Some good advice above. You could just ignore the problem for a month and try again. Nothing awful will happen. There are very few adults that are still on an all-milk diet grin. And not many 3 year olds either. Milk is a very good food. Just keep giving vitamin drops.

If the situation is bothering the family, I would cut down on formula - because if he is filling up on milk and that is obviously satisfying his appetite. Try replacing mid day formula with a bottle of tap water. (quite safe in the UK).

Chidren's appetites do vary. My sister in law has a very small appetite and if out for a meal everyone else will have finished and she will be pushing her food around her plate. She has always been like that - "a poor eater" her mother says. And as a baby she was quite happy on 4 hourly breast feeding. My poor DH - a big lad who has always had an excellent appetite - screamed most of his first 4 months. This was put down to an umbilical hernia - but I have no idea why that should cause pain. I suspect he was starving.

Aka Mon 18-Aug-14 09:00:11

Lona I'm glad it's not just my GS who loves green olives. He eats them like sweets if we don't watch him. He demolished a whole bowl at our Italian Evening on Friday.

Gagagran Mon 18-Aug-14 09:25:07

Appetite is such an individual thing - some children eat heartily and others "pick and pike". I think the advice above not to let it become a battle ground is spot on. Just relax and let the child go at his own pace. If he shows interest let him taste without making any sort of fuss and before you know it he will be weaned.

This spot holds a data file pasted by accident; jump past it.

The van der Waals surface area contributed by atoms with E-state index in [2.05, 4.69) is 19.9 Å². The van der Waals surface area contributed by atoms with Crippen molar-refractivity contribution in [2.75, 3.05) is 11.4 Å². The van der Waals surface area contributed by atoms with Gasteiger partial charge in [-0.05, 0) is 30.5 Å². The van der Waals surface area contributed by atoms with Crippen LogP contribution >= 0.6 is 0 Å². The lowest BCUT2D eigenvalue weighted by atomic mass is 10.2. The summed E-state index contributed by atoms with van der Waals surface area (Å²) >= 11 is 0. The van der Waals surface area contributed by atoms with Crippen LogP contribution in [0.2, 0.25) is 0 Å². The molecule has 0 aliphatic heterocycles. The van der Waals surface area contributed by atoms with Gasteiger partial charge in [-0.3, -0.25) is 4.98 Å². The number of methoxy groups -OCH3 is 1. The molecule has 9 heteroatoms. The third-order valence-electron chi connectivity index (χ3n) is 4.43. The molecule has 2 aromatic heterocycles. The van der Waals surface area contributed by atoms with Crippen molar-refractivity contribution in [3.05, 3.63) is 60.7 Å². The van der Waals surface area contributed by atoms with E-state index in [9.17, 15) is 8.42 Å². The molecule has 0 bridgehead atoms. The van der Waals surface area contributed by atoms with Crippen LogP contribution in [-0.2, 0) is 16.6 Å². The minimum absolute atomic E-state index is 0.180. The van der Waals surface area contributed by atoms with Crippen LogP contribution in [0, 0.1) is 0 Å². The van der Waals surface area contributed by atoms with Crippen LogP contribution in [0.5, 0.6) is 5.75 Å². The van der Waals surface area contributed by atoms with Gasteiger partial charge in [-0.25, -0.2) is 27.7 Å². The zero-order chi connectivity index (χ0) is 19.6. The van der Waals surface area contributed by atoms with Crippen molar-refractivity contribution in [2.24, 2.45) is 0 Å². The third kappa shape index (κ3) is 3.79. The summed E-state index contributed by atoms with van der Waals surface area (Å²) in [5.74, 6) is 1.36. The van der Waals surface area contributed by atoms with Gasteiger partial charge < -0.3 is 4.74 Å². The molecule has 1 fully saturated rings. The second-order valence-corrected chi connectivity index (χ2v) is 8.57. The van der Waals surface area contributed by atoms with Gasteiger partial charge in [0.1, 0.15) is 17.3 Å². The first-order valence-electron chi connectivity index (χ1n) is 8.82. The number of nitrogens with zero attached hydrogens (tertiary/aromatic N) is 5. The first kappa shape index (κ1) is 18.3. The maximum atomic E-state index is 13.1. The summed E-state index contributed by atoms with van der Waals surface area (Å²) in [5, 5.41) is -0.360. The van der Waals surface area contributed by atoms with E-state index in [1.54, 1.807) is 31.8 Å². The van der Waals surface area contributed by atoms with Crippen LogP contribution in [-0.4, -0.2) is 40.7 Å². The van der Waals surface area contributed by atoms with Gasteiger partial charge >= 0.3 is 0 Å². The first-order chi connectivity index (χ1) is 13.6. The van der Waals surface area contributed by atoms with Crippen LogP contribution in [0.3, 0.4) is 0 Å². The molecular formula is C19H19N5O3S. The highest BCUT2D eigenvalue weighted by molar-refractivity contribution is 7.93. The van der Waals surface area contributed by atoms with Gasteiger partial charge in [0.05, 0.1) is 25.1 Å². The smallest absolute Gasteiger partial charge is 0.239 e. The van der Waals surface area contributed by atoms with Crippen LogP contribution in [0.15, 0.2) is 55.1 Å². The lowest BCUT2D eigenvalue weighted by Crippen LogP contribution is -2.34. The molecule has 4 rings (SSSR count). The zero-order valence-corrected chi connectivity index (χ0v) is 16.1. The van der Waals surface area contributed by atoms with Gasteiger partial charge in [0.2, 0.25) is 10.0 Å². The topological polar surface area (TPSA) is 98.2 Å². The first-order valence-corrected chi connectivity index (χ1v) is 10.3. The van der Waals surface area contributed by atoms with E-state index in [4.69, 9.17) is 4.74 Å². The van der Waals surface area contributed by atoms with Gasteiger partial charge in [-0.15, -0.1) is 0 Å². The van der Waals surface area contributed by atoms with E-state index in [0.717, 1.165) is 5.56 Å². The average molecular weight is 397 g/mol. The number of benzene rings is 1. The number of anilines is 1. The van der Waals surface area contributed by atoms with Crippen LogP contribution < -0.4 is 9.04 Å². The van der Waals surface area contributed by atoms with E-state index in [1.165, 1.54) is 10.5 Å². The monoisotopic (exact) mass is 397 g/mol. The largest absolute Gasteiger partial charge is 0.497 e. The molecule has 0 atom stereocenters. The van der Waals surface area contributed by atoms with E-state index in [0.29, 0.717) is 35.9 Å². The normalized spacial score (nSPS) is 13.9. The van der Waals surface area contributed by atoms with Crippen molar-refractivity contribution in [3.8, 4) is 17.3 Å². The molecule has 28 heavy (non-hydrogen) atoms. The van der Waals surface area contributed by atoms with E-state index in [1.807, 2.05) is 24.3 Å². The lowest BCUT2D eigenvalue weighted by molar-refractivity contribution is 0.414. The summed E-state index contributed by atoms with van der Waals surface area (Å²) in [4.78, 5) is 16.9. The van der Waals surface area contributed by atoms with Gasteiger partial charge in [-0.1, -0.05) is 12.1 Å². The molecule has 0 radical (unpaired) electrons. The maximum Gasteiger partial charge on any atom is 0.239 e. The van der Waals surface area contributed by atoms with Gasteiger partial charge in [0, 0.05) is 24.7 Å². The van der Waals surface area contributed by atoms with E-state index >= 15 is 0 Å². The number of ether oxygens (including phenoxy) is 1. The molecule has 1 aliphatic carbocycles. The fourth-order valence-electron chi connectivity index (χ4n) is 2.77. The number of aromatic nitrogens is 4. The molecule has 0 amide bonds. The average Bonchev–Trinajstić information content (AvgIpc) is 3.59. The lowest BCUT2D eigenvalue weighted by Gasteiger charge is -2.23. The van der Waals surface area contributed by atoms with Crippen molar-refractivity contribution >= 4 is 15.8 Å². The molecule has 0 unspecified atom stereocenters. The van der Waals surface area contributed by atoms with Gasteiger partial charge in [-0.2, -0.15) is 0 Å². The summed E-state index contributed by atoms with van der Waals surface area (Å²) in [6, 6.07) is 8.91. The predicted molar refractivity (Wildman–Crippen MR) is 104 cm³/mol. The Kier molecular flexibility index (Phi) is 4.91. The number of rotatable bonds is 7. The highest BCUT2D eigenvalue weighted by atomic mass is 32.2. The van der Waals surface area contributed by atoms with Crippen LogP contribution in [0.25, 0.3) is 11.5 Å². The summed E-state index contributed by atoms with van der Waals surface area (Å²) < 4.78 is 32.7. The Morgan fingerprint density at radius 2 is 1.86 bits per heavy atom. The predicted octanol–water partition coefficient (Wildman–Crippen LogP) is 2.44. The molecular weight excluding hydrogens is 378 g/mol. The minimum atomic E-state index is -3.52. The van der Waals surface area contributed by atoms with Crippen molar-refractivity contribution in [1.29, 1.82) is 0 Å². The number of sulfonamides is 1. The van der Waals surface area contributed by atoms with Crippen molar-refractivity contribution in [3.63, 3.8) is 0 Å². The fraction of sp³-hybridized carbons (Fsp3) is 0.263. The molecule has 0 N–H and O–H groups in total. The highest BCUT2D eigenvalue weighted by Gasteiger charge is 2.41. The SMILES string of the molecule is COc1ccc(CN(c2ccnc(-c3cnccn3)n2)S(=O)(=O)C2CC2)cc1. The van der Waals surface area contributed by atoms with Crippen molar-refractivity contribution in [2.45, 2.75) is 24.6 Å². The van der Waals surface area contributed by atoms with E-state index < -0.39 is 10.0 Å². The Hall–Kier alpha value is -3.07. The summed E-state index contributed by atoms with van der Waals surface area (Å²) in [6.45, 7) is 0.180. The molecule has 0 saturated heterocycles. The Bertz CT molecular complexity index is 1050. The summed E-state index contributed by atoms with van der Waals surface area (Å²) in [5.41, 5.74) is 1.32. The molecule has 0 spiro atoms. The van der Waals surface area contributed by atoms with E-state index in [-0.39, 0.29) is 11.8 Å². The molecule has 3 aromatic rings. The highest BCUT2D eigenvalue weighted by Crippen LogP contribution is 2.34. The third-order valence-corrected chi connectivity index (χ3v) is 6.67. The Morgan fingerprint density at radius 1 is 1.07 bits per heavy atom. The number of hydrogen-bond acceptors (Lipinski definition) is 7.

thatbags Mon 18-Aug-14 09:46:22

Does he reach for food his parents or you are eating? Sometimes they only want the food on mama's plate. If necessary, you can chew a bit of something for him first so he can cope with it.

Pre-empting the "ugh!" comments: I reckon that's what mothers have always done before they had kitchen 'equipment' to do the mushing first for babies. I certainly did it with mine. Chimps and other apes do too. It's in our evolutionary history smile

JessM Tue 19-Aug-14 07:23:37

Yes I think that is the norm in many cultures bags.

Aka Tue 19-Aug-14 07:53:23

Sit him at the table with the grown ups and let him watch you all eat. That's what we've always done with first the children, then the grandchildren. Don't thrust food on him, but when he shows an interest (and he will, children love to copy) then offer him something small and suitable from you plates.

I think I'm saying the same as Bags

hildajenniJ Tue 19-Aug-14 08:11:07

When I was weaning my children, the advice then was to start them on cows milk at or around six months, and to start introducing smooth food eg yogurt or baby rice just a bit thicker than milk. My DD has breast fed all her children. Three weaned without trouble. The youngest would not eat anything, until she decided that he wanted lumpy, or finger food. He is 22months old now ad his favourite food ia a spicy daal curry!

ninathenana Tue 19-Aug-14 09:05:31

DGS2 suffered really badly with reflux and had many trips to St Thomas' in London. He was booked for surgery until they changed their minds 3days before.
He had a fear of solids as he associated eating with pain. He lived on prescription formula milk until he was about 18mths. DD was in despair. He then started to eat finger food and gradually progressed. He is now 2.5 and one of his favourite foods now are vegetable samosas. He loves anything with a strong flavour.